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At MU, Elizabeth Smart shares story of her kidnapping

Friday, March 14, 2014 | 11:20 p.m. CDT
Elizabeth Smart speaks to an audience in Jesse Hall on Friday about her 2002 kidnapping and the importance of perseverance in searching for missing children.

COLUMBIA — In a matter of hours, Elizabeth Smart was kidnapped from her bedroom in her family's Salt Lake City home, taken to a makeshift camp in the mountains and raped by her captor, a man who called himself Immanuel. It was June 2002, and she was 14.

"I remember just wanting to die right there," she said. "I was broken. I was damaged beyond repair."

Smart spoke to a crowd of more than 1,200 at Jesse Auditorium on Friday night about her nine-month ordeal at the hands of her captors and its aftermath. In particular, she focused on how the love of her family gave her the will to survive her kidnapping. 

The event was part of the MU Delta Gamma Foundation's lecture series on values and ethics. Smart also held a news conference and a signing for her book, "My Story," at the MU Student Center on Friday afternoon. 

Captive, hopeless and afraid in the secluded mountain camp more than 11 years ago, Smart began to wonder how long she might be kept there. She wondered what would happen if, in 30 years, her captors died and she was left alive. She wondered if she would even remember who she was.

So she set about preserving her memories. She remembered her mother's voice, which sang "Oh, What a Beautiful Mornin'" to wake up Smart and her siblings every day. And she remembered her father, who taught her to ride a two-wheel bike and stayed up all night to help finish her math homework.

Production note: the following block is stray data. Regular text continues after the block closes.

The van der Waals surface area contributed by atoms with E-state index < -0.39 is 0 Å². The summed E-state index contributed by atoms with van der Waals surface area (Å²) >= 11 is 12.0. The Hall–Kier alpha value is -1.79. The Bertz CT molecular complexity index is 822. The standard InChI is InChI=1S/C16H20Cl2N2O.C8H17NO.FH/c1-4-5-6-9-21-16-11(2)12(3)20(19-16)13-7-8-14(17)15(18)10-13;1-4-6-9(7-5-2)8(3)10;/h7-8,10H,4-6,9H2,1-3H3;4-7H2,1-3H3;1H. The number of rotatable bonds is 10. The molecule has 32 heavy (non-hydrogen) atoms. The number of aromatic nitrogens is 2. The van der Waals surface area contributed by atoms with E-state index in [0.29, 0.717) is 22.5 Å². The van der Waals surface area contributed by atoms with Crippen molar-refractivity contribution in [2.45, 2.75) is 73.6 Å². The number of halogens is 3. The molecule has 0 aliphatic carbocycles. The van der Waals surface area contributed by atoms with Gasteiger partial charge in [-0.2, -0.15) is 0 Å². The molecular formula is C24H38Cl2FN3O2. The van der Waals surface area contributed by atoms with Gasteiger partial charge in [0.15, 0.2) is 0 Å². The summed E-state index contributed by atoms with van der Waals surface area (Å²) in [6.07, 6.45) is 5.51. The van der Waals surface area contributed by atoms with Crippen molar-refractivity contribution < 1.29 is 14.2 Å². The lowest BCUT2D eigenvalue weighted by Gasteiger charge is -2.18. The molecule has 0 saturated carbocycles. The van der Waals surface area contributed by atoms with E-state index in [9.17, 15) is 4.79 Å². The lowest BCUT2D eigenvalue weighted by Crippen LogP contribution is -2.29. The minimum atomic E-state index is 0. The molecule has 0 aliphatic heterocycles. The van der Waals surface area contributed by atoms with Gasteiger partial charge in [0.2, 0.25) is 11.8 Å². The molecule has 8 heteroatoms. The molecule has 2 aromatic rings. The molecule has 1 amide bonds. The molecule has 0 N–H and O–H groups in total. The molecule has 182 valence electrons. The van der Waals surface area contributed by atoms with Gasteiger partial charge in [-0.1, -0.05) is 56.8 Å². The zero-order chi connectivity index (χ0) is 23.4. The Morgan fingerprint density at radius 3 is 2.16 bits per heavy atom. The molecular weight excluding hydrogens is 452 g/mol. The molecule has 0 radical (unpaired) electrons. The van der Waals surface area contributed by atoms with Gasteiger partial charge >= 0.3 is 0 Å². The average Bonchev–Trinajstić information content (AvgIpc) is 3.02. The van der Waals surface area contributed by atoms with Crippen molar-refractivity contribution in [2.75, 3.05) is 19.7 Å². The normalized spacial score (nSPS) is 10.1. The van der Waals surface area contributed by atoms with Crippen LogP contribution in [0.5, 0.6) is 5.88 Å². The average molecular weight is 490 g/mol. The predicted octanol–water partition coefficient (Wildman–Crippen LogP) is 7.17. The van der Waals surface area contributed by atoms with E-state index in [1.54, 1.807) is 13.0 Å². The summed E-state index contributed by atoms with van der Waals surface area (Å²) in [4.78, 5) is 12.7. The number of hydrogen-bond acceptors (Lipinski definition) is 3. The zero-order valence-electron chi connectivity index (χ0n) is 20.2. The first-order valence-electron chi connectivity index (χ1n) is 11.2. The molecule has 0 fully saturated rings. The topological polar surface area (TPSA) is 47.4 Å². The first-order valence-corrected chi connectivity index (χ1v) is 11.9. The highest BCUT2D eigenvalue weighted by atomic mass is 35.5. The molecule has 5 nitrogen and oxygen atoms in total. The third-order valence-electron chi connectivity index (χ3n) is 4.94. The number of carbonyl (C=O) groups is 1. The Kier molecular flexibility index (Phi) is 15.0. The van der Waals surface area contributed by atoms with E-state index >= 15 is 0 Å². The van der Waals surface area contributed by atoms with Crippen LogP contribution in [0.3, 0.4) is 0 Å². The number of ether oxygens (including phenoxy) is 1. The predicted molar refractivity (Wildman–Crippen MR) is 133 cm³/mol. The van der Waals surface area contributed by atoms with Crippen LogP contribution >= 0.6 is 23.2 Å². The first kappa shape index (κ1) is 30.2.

"I made the decision to do whatever it took to survive and see my family again," she said, "even if it meant outliving my captors."

And she did survive. Nine months later, as she was walking with her kidnappers on State Street in Salt Lake City, police cars pulled up and officers jumped out and began questioning them.

She was reunited with her family that day. 

The morning after her rescue, Smart said, her mother gave her the best piece of advice she'd ever received.

"What this man has done to you is terrible," Smart remembered her mother telling her. "The best punishment you could ever give him is to be happy. He does not deserve another second of your life."

Smart said she is actually grateful for what has happened to her because it has allowed her to speak out against sexual assault and violence against children.

She said she never would have realized how many kind people there were in the world had she not been kidnapped, reflecting on the support she received after she was returned to her family.

Empowering kids to fight back

Smart's visit to MU came less than a month after a 10-year-old Springfield girl named Hailey Owens was kidnapped and killed.

"I'm just sick,"Smart said during the news conference Friday, referring to Hailey and other recent child abductions and murders in the state. She said the families are in her thoughts and prayers.

Smart stressed the importance of education and empowerment in preventing abductions. She works with a program called radKIDS that teaches children to fight back physically against attackers.

Smart did not think she had a choice to fight back or do anything to stop her own kidnapping, she said Friday night. She was worried that she might be killed, or worse, that her kidnapper might kill her sister or the rest of her family.

"No one had ever prepared me for this moment," she said about that night in June 2002. 

She said during the news conference that more than 80 percent of children who fight back against their abductors get away.

"If someone is hurting you, if someone is making you feel uncomfortable, if someone is doing something that you are not OK with," she said, "then by all means, do whatever it takes."

Supervising editor is Allie Hinga.


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